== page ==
Desayuno en la casaNovember 29 in Cuba ⋅ ☀️ 23 °C
Ein reichhaltiges Frühstück in der ersten Casa Particulares. Mit frischem Obst und Saft genossen wir den ersten morgen im sonnigen Kuba.
Ein reichhaltiges Frühstück in der ersten Casa Particulares. Mit frischem Obst und Saft genossen wir den ersten morgen im sonnigen Kuba.
In the museum of the revolution it’s all about USA bashing and what the US government did. Although much of it is true and agreed on by historians, many explanations and descriptions are formulated in a way that it refers to the US involvement as ... let’s say negative.
I spot a lot of old American cars, they are everywhere, but these one's are in great nick. This is Parque Central where a lot of tourist buses start their tours from, hence the guy's offering tours in the cars.
Next to Parque Central is a very impressive building, El Capitolio, or National Capitol Building. It was the organization of government in Cuba until after the Cuban Revolution in 1959, and is now home to the Cuban Academy of Sciences. "El Capitolio" has a size of 681 by 300 ft. Its design is compared to that of the United States Capitol.Read more
Where do I even start? Five nights in Havana have blurred into one so this entry won't be chronological, but instead representative of the jumbled memories in my idling brain.
Old Havana is exactly that. It's dirty, it's smelly and it's falling apart but the original architecture is gorgeous. I would have loved to see this place in its heyday. We're staying near Old Havana in a casa on the third storey with a very helpful and friendly young couple. They've made some good life decisions and got set up on Air BnB, now they own their house and their car (rare in Cuba) and have a steady stream of income and plenty of guests to fill her old man's taxi. Well played.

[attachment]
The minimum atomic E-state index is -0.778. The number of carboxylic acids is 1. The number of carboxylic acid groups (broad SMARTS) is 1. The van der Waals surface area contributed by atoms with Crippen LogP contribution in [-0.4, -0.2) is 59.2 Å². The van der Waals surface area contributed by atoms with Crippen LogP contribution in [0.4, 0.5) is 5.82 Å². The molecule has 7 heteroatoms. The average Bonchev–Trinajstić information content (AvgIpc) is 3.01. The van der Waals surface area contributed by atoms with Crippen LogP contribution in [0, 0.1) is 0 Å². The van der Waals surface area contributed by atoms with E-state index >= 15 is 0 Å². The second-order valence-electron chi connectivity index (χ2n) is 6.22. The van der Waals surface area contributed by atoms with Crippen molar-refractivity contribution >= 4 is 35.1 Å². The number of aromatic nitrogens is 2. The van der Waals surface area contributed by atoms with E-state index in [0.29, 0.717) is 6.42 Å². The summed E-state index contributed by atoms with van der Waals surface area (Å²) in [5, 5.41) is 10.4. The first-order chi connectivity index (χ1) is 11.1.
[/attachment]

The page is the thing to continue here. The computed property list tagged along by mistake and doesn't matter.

It's hard not to overlook the poverty in this area of the city. It's not poverty like you see in countries like China or India (I assume - never been). There are few beggars and fewer homeless, and the majority are well dressed and look well fed. But the state of infrastructure is a mess. Empty shells of direlect buildings - some now hosting a variety of vegetation - are common, and piles of rubble from not-yet-completely-demolished buildings lay unsafely over the footpath. Gutters are non-existant and pipes spurt water (?...or worse?!) freely onto the street or the unsuspecting passer by. Roads and footpaths were once respectible, I'm sure, but now are buckled and cracked or with dangerously large potholes or, more commonly obstructed by piles of aggregate, rubbish, rubbish bins or a poorly parked three wheeled bicycle taxi.
In addition, the streets are filthy (making jandals and rain a dangerous combination) and it's difficult even for the dullest of us olefactors not to be nasally assualted many times per day. Unhealthily skinny stray cats and dogs loiter the streets and skulk in the shadows, searching helplessly for aid.
New Havana is a different storey, it's much cleaner and greener and slightly less smelly. It's on the edge of our walking range so we've only spent a morning there and to be honest we really only went for the ice cream!